Rossa WK CHIU MBBS Assistant Professor
YM Dennis LO DPhil, BMBCh, MRCP, MRCPath Professor and Honorary Consultant
Department of Chemical Pathology, The Chinese University of Hong Kong, Prince of Wales Hospital, Hong Kong.
Prenatal diagnosis has become an important part of antenatal care. Tests or procedures are carried out prenatally either as a screening procedure for relatively prevalent disorders, or as a diagnostic procedure for known familial conditions. However, at present, the sampling of fetal material is dependent on invasive procedures such as amniocentesis, chorionic villus sampling, and fetal blood sampling. These procedures, unfortunately, are associated with a finite risk of morbidity and mortality to the fetus. Consequently, prenatal diagnosis is currently offered on a limited basis to pregnancies where the benefit outweighs the risks. High risk pregnancies include those with significant family history, abnormal morphological scans, suspicious serum biochemical results and in the case of Down's syndrome, maternal age over 35 years. However, the current practice has limited effectiveness in that 80% of Down's syndrome infants are born to women under 35 years of age. Consequently, advances need to be made in reducing the risks associated with prenatal testing, so that more pregnancies could benefit from such procedures. In particular, there has been much recent research interest in the sampling of fetal material by non-invasive means. (HKJGOM 2000 ; 1 : 116 - 120)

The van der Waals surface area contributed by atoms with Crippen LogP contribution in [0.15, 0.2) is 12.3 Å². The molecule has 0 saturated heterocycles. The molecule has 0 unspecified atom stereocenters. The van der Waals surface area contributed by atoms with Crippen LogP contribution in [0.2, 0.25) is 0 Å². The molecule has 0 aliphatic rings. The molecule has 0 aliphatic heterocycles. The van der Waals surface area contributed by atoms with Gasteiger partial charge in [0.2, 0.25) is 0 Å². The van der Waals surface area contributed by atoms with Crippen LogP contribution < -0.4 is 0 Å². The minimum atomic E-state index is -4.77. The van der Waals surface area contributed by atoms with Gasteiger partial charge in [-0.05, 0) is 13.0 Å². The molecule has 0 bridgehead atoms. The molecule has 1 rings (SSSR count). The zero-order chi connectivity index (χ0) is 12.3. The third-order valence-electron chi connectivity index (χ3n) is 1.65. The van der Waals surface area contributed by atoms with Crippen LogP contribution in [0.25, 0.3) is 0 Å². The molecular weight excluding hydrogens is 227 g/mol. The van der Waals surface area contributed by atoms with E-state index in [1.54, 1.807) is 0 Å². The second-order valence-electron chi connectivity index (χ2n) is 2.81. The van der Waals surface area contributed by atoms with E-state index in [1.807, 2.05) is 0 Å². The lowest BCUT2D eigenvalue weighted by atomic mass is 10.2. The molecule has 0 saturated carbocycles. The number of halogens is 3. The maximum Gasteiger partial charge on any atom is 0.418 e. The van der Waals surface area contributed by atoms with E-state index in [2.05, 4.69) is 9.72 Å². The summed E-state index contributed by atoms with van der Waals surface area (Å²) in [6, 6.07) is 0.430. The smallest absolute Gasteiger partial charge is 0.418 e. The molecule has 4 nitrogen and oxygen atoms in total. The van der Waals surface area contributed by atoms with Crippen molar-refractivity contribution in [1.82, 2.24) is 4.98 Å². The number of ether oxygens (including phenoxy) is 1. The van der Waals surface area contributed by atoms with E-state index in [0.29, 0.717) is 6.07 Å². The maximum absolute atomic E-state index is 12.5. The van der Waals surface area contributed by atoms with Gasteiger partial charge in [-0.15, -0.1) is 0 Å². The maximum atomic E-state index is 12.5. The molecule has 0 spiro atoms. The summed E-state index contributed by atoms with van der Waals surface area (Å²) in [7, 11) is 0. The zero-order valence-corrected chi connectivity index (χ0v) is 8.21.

Keywords : fetal DNA, fetal cell, maternal plasma, prenatal diagnosis
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